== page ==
Beginnings Count: The Technological Imperative in American Health Care

Hardcover | May 1, 1997

byDavid J. Rothman

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In the wake of the recent unsuccessful drive for health care reform, many people have been asking themselves what brought about the failure of this as well as past attempts to make health care accessible to all Americans. The author of this original exploration of U.S. health policy suppliesan answer that is bound to raise some eyebrows. After a careful analysis of the history and issues of health care, David Rothman concludes that it is the average employed, insured "middle class"--the vaguely defined majority of American citizens--who deny health care to the poor. The author advances his argument through the examination of two distinctive characteristics of American health care and the intricate links between them: the ubiquitous presence of technology in medicine, and the fact that the U.S. lacks a national health insurance program. Technology bears theheaviest responsibility for the costliness of American medicine. Rothman traces the histories of the "iron lung" and kidney dialysis machines in order to provide vivid evidence for his claim that the American middle class is fascinated by technology and is willing to pay the price to see the mostrecent advances in physics, biology, and biomedical engineering incorporated immediately in medical care. On the other hand, the lack of a universal health insurance program in the U.S. is rooted in the fact that, starting in the 1930s, government health policy has been a reflection of the needs andconcerns of the middle class. Playing up to middle class sensibilities, the American presidents, Senate and Congress based their policy upon the private rather than the public sector, whenever possible. They encouraged the purchase of insurance based on the laws of the marketplace, not provided bythe government. Private health insurance and high-tech medicine came with a hefty price, with the end result that about 40 million Americans could not afford medical care and were left to fend for themselves. The author investigates the moral values underpinning these decisions, and goes to thebottom of the problem of why the United States remain the only developed country which continually proves unable to provide adequate health care to all its citizens.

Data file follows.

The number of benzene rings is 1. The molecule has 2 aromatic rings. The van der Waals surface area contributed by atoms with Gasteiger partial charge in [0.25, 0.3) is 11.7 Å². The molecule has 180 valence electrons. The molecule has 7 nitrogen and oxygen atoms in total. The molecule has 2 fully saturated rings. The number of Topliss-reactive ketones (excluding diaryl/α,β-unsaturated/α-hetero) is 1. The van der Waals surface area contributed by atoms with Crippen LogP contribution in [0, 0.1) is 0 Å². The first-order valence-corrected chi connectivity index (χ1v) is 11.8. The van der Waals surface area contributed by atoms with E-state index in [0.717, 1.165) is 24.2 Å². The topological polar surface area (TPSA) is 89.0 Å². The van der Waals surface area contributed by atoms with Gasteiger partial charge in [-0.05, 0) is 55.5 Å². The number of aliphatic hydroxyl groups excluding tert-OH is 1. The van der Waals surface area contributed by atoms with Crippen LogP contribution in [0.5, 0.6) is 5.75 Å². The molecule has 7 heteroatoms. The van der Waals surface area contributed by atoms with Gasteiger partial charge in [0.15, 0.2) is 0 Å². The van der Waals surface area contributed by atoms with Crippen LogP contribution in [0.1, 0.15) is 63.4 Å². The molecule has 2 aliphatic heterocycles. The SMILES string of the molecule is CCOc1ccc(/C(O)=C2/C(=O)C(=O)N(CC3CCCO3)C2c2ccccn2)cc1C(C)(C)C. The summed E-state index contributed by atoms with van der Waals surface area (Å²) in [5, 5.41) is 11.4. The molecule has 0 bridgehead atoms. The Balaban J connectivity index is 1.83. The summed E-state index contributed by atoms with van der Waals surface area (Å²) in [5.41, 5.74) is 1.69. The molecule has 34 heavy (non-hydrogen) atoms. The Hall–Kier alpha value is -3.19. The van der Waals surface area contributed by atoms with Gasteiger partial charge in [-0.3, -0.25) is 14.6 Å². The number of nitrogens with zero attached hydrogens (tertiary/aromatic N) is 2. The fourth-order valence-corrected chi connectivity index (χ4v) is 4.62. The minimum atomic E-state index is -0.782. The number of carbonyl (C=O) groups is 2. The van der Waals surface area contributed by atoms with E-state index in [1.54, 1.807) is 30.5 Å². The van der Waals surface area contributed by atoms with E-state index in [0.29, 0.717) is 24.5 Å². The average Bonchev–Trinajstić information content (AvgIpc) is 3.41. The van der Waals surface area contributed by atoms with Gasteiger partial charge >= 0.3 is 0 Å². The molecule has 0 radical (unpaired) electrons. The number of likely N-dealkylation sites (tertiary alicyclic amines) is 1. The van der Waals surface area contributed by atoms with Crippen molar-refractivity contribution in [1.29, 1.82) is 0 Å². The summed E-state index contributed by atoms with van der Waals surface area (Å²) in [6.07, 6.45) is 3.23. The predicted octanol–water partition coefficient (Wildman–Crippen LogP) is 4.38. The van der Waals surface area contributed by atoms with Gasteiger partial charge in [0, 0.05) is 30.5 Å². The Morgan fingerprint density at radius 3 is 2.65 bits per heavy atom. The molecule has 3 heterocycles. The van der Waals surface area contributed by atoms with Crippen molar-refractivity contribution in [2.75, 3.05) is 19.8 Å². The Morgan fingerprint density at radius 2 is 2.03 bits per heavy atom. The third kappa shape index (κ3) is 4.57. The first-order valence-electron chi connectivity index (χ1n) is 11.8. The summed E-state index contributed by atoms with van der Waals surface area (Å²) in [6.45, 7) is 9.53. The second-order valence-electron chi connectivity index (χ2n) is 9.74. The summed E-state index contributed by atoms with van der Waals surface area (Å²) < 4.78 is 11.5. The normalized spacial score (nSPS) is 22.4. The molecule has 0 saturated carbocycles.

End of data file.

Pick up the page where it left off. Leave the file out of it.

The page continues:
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In the wake of the recent unsuccessful drive for health care reform, many people have been asking themselves what brought about the failure of this as well as past attempts to make health care accessible to all Americans. The author of this original exploration of U.S. health policy suppliesan answer that is bound to raise some eyebrow...

David J. Rothman is Bernard Schoenberg Professor of Social Medicine, Professor of History, and Director of the Center for the Study of Society and Medicine at the Columbia College of Physicians and Surgeons. Trained in social history at Harvard University, he has explored American practices toward the deviant and dependent. In 1987 he...

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Format:HardcoverDimensions:208 pages, 8.43 × 5.75 × 0.83 inPublished:May 1, 1997Publisher:Oxford University Press

The following ISBNs are associated with this title:

ISBN - 10:0195111184

ISBN - 13:9780195111187

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Table of Contents

1. Blue Cross and the American Way in Health Care 2. The Iron Lung and Democratic Medicine 3. Medicare for the Middle Class 4. Dialysis and National Priorities 5. Rationing the Respirator 6. No Limits

Editorial Reviews

"Rothman is most successful in illustrating modern society's preoccuption with medical technology -- the "magic bullets" that help compensate, though not entirely and not equitably, for the life-styles, socioeconomic conditions, and environmental elements that dictate health outcomes. The casestudies demonstrate the powerful social bias toward innovation and diffusion of any technology with significant benefits for identifiable individuals."--The Journal of American History